charity: water 2010 September Campaign: Clean Water for the Bayaka from charity: water on Vimeo.
The wonderful thing about being an American is that, for the most part, life is easy. We can generally move about as we please. There are no wars on our shores. Food is plentiful. And we are free.
One of the things we are free to do is blindly allow capitalism and conspicuous consumption to run amok. Clean, safe water runs out of taps from Florida to Washington, from California to Maine. Nevertheless, we Americans are under the illusion that bottled water, whether it be Evian or some generic brand found at the local grocery store, is the only water that's fit to drink. We gladly pay companies to sell us that which we can almost get for free. Why?
Well, I do believe that Americans live in a bubble. It's all about us, isn't it? There's a world out there. We know it exists. They make us study these places in school. But, truthfully, there's much to be said for "out of sight, out of mind" when it comes to Americans. For the most part, we have no idea how the other half, third or billions live. We're over here. They are over there. It's not that we're insensitive—although we are in many ways—as much as it's that we're happily ignorant of what truly goes on in the rest of the world.
Water is a commodity. If it isn't now, it soon will be.
According to water.org, "nearly one billion people – about one in eight – lack access to clean water. More than twice that many, 2.5 billion people, don’t have access to a toilet." Wars have been, and continue to be, fought over oil, right? It is a commodity that some have and others want. We already know it won't be with us forever, that current generations need to start thinking of a time when oil is scarce. People don't seem to be too worried about this. Why? It's probably because humans don't need oil to live; we need it to power things that murder the ozone layer, things we could potentially live without.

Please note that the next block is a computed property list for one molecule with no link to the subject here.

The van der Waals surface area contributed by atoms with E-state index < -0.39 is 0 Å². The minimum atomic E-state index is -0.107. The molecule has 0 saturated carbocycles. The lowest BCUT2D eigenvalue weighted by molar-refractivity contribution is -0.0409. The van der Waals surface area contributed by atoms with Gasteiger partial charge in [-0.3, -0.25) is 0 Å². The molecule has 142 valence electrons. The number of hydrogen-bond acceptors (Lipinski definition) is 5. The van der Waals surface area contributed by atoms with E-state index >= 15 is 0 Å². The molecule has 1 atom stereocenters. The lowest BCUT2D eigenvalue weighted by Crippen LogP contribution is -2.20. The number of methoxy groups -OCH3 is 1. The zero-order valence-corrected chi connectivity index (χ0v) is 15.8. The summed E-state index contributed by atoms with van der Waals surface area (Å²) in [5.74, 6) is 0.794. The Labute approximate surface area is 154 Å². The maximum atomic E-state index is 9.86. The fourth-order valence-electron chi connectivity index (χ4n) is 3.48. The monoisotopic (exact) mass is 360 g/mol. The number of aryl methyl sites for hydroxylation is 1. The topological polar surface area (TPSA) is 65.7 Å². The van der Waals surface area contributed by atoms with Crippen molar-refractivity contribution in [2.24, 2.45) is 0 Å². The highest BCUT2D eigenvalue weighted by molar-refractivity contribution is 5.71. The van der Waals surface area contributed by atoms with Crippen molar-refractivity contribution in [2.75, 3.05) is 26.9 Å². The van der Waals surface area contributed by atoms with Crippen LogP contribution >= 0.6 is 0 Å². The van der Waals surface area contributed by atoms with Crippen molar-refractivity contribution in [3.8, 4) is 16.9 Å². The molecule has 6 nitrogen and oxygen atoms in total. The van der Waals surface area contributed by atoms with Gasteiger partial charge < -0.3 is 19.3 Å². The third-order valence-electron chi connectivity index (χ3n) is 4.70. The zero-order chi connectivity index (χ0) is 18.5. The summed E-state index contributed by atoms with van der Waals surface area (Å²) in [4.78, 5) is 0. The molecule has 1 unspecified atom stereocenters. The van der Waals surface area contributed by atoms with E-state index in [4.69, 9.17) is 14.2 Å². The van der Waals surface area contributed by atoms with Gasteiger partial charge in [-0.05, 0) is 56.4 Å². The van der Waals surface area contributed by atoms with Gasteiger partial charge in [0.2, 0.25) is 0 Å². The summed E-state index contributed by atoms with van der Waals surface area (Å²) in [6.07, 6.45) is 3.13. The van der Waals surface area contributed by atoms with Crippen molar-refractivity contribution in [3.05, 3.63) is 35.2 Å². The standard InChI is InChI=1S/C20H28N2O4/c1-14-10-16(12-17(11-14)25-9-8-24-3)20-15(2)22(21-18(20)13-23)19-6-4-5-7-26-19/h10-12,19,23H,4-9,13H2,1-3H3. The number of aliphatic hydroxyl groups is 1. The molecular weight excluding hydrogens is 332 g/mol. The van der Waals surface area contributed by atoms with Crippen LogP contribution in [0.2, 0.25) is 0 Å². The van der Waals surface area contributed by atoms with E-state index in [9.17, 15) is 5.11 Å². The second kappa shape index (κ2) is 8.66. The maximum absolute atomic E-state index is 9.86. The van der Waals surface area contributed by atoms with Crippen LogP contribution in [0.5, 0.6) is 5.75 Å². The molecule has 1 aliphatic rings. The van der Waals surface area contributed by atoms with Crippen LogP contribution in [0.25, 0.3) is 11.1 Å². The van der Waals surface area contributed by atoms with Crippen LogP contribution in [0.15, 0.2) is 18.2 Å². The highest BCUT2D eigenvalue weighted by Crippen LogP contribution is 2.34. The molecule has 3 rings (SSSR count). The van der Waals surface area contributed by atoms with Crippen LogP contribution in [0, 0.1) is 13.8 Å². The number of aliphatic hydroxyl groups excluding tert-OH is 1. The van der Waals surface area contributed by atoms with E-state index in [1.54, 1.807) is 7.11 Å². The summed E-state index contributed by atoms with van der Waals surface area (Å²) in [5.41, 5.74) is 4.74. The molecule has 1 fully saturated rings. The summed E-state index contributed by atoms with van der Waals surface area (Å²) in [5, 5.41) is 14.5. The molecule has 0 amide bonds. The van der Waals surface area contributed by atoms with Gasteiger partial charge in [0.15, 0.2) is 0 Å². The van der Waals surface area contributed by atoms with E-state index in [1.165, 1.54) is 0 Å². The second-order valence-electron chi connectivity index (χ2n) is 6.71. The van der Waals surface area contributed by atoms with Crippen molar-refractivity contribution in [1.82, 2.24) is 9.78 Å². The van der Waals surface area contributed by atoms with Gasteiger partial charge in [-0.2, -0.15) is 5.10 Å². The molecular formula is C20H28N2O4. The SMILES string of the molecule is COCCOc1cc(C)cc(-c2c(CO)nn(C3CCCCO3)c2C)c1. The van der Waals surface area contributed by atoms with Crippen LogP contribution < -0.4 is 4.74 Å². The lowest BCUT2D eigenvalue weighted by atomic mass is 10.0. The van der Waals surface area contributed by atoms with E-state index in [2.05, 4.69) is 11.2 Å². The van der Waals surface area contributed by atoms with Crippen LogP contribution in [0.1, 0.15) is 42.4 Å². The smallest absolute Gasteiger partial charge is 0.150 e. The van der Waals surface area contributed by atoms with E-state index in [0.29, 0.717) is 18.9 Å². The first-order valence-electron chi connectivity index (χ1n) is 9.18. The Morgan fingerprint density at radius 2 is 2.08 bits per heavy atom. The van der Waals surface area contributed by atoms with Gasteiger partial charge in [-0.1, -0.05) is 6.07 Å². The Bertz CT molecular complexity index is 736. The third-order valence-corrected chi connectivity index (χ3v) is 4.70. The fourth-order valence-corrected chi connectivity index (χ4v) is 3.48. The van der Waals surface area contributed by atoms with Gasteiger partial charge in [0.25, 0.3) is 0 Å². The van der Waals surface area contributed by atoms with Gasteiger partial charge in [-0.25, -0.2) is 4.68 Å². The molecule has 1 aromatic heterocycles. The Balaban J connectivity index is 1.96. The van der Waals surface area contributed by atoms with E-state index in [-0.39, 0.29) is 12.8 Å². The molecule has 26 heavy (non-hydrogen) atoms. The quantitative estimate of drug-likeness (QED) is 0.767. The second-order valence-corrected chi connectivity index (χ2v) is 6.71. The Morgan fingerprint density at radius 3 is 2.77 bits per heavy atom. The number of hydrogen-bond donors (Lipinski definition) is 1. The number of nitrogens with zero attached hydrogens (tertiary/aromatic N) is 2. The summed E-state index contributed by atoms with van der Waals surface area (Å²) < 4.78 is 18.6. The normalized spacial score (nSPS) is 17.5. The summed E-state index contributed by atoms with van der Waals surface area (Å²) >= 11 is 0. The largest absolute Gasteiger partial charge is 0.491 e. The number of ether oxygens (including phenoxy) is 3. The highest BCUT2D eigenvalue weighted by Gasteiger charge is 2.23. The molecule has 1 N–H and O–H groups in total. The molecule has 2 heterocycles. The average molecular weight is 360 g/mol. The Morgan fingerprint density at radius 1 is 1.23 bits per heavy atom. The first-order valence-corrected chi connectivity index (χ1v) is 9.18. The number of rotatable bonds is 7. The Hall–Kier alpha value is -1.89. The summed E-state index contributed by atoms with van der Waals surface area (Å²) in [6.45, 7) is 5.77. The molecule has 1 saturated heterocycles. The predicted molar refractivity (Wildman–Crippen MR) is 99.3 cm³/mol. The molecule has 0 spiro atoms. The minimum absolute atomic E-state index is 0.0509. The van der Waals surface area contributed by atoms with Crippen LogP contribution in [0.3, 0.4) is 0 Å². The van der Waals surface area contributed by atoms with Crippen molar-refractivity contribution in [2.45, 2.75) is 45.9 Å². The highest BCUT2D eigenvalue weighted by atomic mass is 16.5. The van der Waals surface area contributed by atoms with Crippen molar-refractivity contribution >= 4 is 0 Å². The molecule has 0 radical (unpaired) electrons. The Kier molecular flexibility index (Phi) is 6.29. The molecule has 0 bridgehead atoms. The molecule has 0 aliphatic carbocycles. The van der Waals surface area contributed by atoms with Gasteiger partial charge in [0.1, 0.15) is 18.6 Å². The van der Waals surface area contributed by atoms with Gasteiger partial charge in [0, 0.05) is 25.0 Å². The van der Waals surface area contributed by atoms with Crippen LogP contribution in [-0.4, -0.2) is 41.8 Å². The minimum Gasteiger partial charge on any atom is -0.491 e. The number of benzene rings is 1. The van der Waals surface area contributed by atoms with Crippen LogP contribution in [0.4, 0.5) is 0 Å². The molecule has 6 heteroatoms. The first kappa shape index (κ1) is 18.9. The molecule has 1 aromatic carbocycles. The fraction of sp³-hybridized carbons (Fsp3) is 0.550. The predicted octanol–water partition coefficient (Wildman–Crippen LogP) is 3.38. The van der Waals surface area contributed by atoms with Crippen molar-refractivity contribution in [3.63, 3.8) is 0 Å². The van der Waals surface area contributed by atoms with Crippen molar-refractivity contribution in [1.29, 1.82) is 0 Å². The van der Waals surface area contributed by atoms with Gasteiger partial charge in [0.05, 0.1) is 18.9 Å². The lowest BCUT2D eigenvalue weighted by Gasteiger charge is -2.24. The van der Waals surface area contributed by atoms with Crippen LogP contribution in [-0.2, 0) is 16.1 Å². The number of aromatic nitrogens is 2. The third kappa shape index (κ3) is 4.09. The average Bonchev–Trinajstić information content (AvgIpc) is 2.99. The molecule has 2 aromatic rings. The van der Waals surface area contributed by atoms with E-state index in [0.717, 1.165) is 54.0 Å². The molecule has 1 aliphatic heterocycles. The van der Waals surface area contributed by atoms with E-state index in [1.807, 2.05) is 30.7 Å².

Water is different. Like oil, it's not an unlimited resource. We need water to survive. "We" refers to all humans—first world, third world, whatever label they put on all of these different parts of the globe. We require water. Our bodies are between 60% and 75% water. We cannot live without it. Americans don't have to live without it. We take water for granted. It's just water. Some experts believe that wars will soon be waged over water. Yes, it's that scarce in certain parts of the world. Imagine what your life would be like if you couldn't get up every day, turn on a faucet and have water come out. What would your life be like if you didn't even have access to a toilet? Keeping that grass green would be the least of your worries.
My hope for Blog Action Day is that it prompts us all to pay closer attention to our use of water and to the fact that other human beings—adults, children, seniors—suffer in ways we can't understand because they don't have water at their literal disposal. In other words, don't waste it. It doesn't grow on trees. It's not growing at all.
(Okay, it's been a long day and I'm tired. I hope this post made a little bit of sense. Bottom line: don't waste it and do some research into the charities that are helping people around the world gain better access to clean water.)